By Silvia Aloisi and Valentina Za
MILAN (Reuters) – More than 8 billion euros of legal claims against Monte dei Paschi di Siena <BMPS.MI>, its weakening liquidity and the potential for more bad loan writedowns are among risks the bank says could scupper its 5-billion-euro rescue plan.
In a 146-page prospectus for a debt swap offer that is a key plank of the rescue scheme aimed at keeping the bank in business, Monte dei Paschi warned on Monday of “considerable uncertainty” surrounding the whole plan.
The bank, the world’s oldest still in business, made its disclosure to markets fearful that a Dec. 4 constitutional referendum could unseat the government of Prime Minister Matteo Renzi.
It mentioned the risk of a bail-in, under European rules that would impose losses on its bondholders, 30 times. The Tuscan lender fared the worst in European bank stress tests in July.
The bank seeks to raise 5 billion euros by converting subordinated bonds into equity, a private placement to one or more anchor investors and a share sale on the market. It has so far failed to secure a firm commitment by potential cornerstone investors ahead of the vote.
“In light of the considerable uncertainty surrounding completion of the different parts of the overall deal, there is a risk that the deal itself may not succeed and cannot be concluded,” it said.
Shares in the bank closed down 13.8 percent at 17.24 euros, having lost 86 percent of their value so far this year.
DOMINO EFFECT FEARED
Fears that a Renzi defeat at the referendum could sink Monte dei Paschi’s recapitalization plan and have a domino effect on other lenders – including another seven already in trouble – pushed the banking index down 2.4 percent.
UniCredit’s <CRDI.MI> own expected capital increase for up to 13 billion euros, which should be launched early next year, could also face market turbulence if Monte dei Paschi’s fails.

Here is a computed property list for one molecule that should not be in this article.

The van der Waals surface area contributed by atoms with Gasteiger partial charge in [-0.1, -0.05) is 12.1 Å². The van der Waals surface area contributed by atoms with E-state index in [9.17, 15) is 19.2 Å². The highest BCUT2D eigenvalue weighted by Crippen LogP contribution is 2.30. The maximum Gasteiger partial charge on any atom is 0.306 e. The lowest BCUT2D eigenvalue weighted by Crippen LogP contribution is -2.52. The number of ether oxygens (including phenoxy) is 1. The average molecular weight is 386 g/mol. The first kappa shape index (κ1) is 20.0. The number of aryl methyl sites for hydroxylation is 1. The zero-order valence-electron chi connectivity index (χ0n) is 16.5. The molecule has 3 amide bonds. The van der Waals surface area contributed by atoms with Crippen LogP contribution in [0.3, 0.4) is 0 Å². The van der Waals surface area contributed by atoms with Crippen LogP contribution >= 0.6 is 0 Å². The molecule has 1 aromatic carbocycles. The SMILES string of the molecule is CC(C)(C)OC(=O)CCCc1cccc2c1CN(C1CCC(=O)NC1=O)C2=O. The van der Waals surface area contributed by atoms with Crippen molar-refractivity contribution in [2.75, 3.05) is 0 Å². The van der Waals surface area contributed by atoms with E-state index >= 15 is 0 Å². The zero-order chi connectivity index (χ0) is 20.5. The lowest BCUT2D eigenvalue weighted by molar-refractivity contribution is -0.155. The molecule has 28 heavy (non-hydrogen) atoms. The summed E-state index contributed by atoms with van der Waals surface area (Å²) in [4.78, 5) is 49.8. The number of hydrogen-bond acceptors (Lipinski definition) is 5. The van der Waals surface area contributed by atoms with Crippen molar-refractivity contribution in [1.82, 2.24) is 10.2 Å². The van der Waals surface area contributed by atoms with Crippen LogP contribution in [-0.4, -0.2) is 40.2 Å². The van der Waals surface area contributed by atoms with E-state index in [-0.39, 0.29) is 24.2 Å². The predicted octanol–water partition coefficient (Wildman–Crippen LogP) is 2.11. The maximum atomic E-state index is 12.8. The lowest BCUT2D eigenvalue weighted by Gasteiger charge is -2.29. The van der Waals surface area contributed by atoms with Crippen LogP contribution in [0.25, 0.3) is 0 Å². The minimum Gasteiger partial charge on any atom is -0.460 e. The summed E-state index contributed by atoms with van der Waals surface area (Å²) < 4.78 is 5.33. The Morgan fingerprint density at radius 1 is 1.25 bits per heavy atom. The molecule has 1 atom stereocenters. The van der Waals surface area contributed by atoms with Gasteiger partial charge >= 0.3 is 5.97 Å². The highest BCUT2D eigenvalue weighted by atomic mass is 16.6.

“Sunday’s referendum on constitutional reform is Italy’s Brexit moment and a No vote would send tremendous shockwaves through the markets and the banking system. It could also heap pressure on the euro,” said Neil Wilson of ETX Capital.
The debt swap, which started on Monday, aims to raise just over 1 billion euros. That goal looked within reach after Generali <GASI.MI> said it would convert its bond holdings, worth around 400 million euros. But multiple challenges remain.
Monte dei Paschi said a European Central Bank inspection of its loan portfolio could lead to further writedowns “with a significant negative impact” on its capital and finances.
This audit is underway and its results due in the first half of 2017, after the scheduled completion of the rescue plan.
Monte dei Paschi’s liquidity position has also weakened due to deposit outflows – which the bank is trying to stem by offering higher interest rates than competitors – and the shrinking pool of assets it can use as collateral for funding.
As a result, the ECB has asked Monte dei Paschi – whose direct funding fell by 14 billion euros in the first nine months of 2016 – to come up with a detailed funding plan for each year through to 2018.
The bank also said that it faced potential claims from civil lawsuits totaling 8.4 billion euros. While such claims are usually far larger than what will ever be paid, Monte dei Paschi has set aside just 627 million euros to cover them.
The debt-to-equity conversion, targeting bonds for an outstanding amount of 4.3 billion euros, will run until 1500 GMT on Friday. The share sale is expected to start on Dec. 7 or 8.
(additional reporting by Stefano Bernabei in Rome, Gianluca Semeraro in Milan, Editing by Alexander Smith/Ruth Pitchford)